Conference: Religious Minorities' Self-Representations

Elisabeth Eide

Professor dr. Elisabeth Eide
Department of Journalism and Media Studies

Oslo and Akershus University College of Applied Sciences (HiOA)

‘From the Margins to the Mainstream: Muslim Women in Norwegian Media’
Decades of research on media and marginalization have demonstrated the need for constant update and discussion of approaches. Marginalization may generally be defined as rendering some (human beings’) experiences as peripheral and irrelevant (Tuchman 1978), at times bordering on de-humanization. Recent reports on gender representation (Eide & Orgeret 2015) show an increased proportion of women in mainstream media. Women and men of minority background are not particularly satisfied with the media approach, though (Eide 2010, 2011). Media coverage of Muslim women in Norway reveal that there has been a development from “symbolic annihilation” (Tuchman 1978, Hagen 1999) to increased visibility and diversity, but also hostility. Politicians and media actors may use veil-wearing women as symbols of ‘the outsider’ Other. This paper leans on a historical outline of gender representation, with particular emphasis on recent media developments.
Hostility/exclusion: A recent FB-update from an extreme right-wing parliamentarian in the final phase of our national elections contained a picture of veiled women outside the Labour party stand with a nasty comment, both of which were later withdrawn after massive critique. The non-inclusionary trend also occurred through debates on belonging and Norwegian-ness occurring after a government-commissioned report on “long-term consequences of increased migration to Norway” (Eide 2017), including a tacit understanding of Norwegian-ness as rather exclusionary. This speaks to a wider European debate of belonging and integration.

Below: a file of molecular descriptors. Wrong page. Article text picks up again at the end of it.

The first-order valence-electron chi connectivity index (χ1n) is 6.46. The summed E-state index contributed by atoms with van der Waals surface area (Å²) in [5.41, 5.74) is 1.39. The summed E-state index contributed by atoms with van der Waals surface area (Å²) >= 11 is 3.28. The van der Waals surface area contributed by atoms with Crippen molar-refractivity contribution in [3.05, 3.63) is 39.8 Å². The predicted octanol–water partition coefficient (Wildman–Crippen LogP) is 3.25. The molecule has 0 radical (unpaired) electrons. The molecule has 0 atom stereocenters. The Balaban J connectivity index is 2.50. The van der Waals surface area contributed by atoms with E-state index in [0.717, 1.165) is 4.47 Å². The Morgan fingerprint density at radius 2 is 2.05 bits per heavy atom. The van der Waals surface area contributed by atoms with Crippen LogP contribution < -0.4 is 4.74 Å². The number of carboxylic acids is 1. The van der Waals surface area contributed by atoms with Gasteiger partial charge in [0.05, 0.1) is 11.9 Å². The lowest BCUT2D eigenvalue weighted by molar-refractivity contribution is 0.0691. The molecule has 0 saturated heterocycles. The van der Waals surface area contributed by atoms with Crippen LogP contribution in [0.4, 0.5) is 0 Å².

Increased diversity/inclusion: In April 2016, ‘The Shameless Girls” made themselves known in Norwegian media. Three young women declared that they would no longer be subject to honour culture and shaming, and more joined. From the outset, they clearly emphasized their diversity, although with roots in countries with a Muslim majority. They share an opposition to strict patriarchal practices, while simultaneously distancing themselves from racism and islamophobia. The women operated as a network, while previously women who ‘broke away’ from ‘their culture’ with some of the same critique, came forward as more vulnerable individuals. They received the prestigious Honorary Free Expression Award in 2017, and the mainstream media coverage was supportive.
Faten and her headscarf: One of the young women, Faten Mahdi Al-Husseini, known for her strong speech against the Daesh (IS) in a demonstration (2014), became subject to a new debate on Muslim women in the public sphere in the fall of 2017. Our national elections were held 11.9.2017, and Faten (who wears a hijab) hosted a series of three TV-programs in NRK (PBS) called “Faten and the elections”. More than 5000 complaints were sent to the NRK council, before the series even started, referring to Faten’s hijab. This resonates with previous Danish media coverage of Asmaa Abdol-Hamid who stood for parliamentary elections wearing a hijab (Andreassen 2010).
The paper tries to place trends in the media coverage of Muslim women, integration and exclusion, within a wider scope of media marginalization; and takes stock of the discursive situation in which specific media debates/events occur, using perspectives from post-colonial studies and feminist critique, such as El-Guindi (1999), Narayan (1997) and Mernissi (2001). Finally it discusses the ‘strategic essentialism’ (Spivak 1988) as media strategy for people facing marginalization and discrimination.